I’ve been doing a lot of recruiting and hiring recently. It’s a time-consuming process, and over the years I’ve developed my own methodology for finding candidates that I think will be a good fit at Punchbowl. One important characteristic I look for in potential employees is the ability to express their thoughts concisely. One way I screen for this ability is to ask candidates to prepare a one-page resume.
In fact, in every one of our job postings, we ask candidates to send us a *one-page* resume (and we include the asterisks to make sure they don’t miss the instruction). We consider it the first test to see if the candidate has the ability to take a lot of information and distill it into only the parts that really, really matter. Regardless of how much experience you have, I believe that you should be able to highlight the important part of your experience in a single page. As far as I’m concerned, everything else is just color commentary.
“I would have written a shorter letter, but I didn’t have the time.”
Blaise Pascal, French philosopher and mathematician
Look, I understand that you have lots and lots of experience. That’s great. Maybe other employers want to know where you went to high school, every camp counseling job you’ve held, and what you like to do on the weekends. I don’t need to know all of those details right now. At this point in the recruiting process, it’s way more important to me that you know how to take a lot of information and deliver a succinct summary of who you are and why you’re a fit for the position. I ask for a one-page resume because I want to know if you have the skill of brevity and the ability to communicate an executive summary. Do you truly understand the job you’re applying for and which part of your experience you should promote? Bottom line: can you get to the point quickly and help me to see why you’re a fit for the position?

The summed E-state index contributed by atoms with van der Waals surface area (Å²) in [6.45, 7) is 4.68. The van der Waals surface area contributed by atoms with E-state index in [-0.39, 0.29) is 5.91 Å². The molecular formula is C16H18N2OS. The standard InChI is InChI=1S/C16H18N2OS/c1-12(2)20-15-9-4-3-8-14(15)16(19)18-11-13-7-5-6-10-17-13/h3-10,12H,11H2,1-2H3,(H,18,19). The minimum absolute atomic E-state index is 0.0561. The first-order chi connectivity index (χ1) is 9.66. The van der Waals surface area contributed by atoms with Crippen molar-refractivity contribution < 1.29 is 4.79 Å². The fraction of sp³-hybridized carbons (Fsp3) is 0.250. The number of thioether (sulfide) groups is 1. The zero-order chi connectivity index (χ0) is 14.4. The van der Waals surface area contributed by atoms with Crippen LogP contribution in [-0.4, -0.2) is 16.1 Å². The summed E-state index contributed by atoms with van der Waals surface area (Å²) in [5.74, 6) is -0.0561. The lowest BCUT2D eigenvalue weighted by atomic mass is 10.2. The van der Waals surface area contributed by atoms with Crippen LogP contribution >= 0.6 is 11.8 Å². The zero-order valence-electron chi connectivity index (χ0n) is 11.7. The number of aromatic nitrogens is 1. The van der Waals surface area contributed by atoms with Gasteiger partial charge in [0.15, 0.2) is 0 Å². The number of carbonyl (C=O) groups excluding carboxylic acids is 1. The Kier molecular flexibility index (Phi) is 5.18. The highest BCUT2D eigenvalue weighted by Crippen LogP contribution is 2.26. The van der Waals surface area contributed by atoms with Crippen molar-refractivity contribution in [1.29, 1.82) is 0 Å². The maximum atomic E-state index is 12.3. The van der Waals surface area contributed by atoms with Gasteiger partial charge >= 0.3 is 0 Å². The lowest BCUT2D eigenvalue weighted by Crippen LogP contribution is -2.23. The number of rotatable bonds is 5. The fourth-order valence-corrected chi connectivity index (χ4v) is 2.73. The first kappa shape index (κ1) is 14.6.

One-page resume advice: It may seem daunting to you to whittle down your resume into only one page, so here’s some advice. First, get rid of the fluff. Remove all of the unnecessary language and use action words to describe your experience (managed, led, analyzed). Think about structuring the information on the page to make it very easy to read. Use bolding, bullets, and clear formatting to make it easy for someone to quickly scan your resume. Some of the best resumes I’ve read use the sidebar to highlight pertinent career details. Still struggling to keep your resume to one page? Then make sure you don’t tell me that your skill set includes Microsoft Word and the Internet. In this day and age, it’s like telling me that you know how to tie your own shoes. And please, oh please, I don’t need to know that you worked at a pizza joint when you were in high school. Only include relevant experience on your resume.
Exceptions to the one-pager: There are occasions when more than one page is warranted. For example, if you are in the medical or science industry, CVs are the norm. It’s expected that you will list all of your publications, presentations at professional societies, your teaching history, etc. More than one page is expected.
Other suggestions: Instead of listing every detail of experience on your resume, concentrate on your online brand. Spend a lot of energy on your LinkedIn profile, because it’s the first place that most recruiters will look. This is the place where you can list all of your experience with excruciating detail. If you have a Twitter account, make sure to update your profile with a little information about you. Along those lines, most hiring managers are going to Google the crap out of you, so do this yourself and address any issues you see. For example, be sure to get rid of any inappropriate photos (because I will find them).
SWAMI SAYS: I always ask for one-page resumes, so take the time to create and send us a one-page resume. Show me you are smart and skilled enough to communicate your value in a concise manner. That’s the first step to showing me you’re the right candidate for the position.